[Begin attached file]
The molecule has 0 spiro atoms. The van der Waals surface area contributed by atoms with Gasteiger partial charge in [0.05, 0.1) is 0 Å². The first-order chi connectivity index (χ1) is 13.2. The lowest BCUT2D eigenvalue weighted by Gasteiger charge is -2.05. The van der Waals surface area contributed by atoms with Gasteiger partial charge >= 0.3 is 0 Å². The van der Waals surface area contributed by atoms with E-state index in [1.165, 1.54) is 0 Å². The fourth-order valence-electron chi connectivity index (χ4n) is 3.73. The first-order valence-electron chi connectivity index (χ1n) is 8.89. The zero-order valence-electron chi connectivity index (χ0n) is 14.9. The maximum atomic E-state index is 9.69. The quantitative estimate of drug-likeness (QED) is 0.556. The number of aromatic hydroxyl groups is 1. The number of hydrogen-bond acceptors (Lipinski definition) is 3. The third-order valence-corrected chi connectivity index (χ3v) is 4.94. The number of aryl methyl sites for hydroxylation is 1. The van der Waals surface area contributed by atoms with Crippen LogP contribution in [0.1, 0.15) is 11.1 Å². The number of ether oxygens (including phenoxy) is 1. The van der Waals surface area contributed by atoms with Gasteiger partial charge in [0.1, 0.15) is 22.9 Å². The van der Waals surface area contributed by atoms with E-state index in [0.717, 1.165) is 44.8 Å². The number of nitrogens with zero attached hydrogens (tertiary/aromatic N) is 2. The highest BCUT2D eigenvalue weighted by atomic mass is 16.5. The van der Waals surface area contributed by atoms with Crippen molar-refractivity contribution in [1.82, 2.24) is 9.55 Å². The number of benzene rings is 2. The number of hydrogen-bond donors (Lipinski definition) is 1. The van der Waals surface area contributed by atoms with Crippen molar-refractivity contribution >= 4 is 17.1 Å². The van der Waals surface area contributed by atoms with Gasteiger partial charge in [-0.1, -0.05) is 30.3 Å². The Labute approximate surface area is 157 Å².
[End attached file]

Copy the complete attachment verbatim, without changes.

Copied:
The molecule has 0 spiro atoms. The van der Waals surface area contributed by atoms with Gasteiger partial charge in [0.05, 0.1) is 0 Å². The first-order chi connectivity index (χ1) is 13.2. The lowest BCUT2D eigenvalue weighted by Gasteiger charge is -2.05. The van der Waals surface area contributed by atoms with Gasteiger partial charge >= 0.3 is 0 Å². The van der Waals surface area contributed by atoms with E-state index in [1.165, 1.54) is 0 Å². The fourth-order valence-electron chi connectivity index (χ4n) is 3.73. The first-order valence-electron chi connectivity index (χ1n) is 8.89. The zero-order valence-electron chi connectivity index (χ0n) is 14.9. The maximum atomic E-state index is 9.69. The quantitative estimate of drug-likeness (QED) is 0.556. The number of aromatic hydroxyl groups is 1. The number of hydrogen-bond acceptors (Lipinski definition) is 3. The third-order valence-corrected chi connectivity index (χ3v) is 4.94. The number of aryl methyl sites for hydroxylation is 1. The van der Waals surface area contributed by atoms with Crippen LogP contribution in [0.1, 0.15) is 11.1 Å². The number of ether oxygens (including phenoxy) is 1. The van der Waals surface area contributed by atoms with Gasteiger partial charge in [0.1, 0.15) is 22.9 Å². The van der Waals surface area contributed by atoms with E-state index in [0.717, 1.165) is 44.8 Å². The number of nitrogens with zero attached hydrogens (tertiary/aromatic N) is 2. The highest BCUT2D eigenvalue weighted by atomic mass is 16.5. The van der Waals surface area contributed by atoms with Crippen molar-refractivity contribution in [1.82, 2.24) is 9.55 Å². The number of benzene rings is 2. The number of hydrogen-bond donors (Lipinski definition) is 1. The van der Waals surface area contributed by atoms with Crippen molar-refractivity contribution >= 4 is 17.1 Å². The van der Waals surface area contributed by atoms with Gasteiger partial charge in [-0.1, -0.05) is 30.3 Å². The Labute approximate surface area is 157 Å².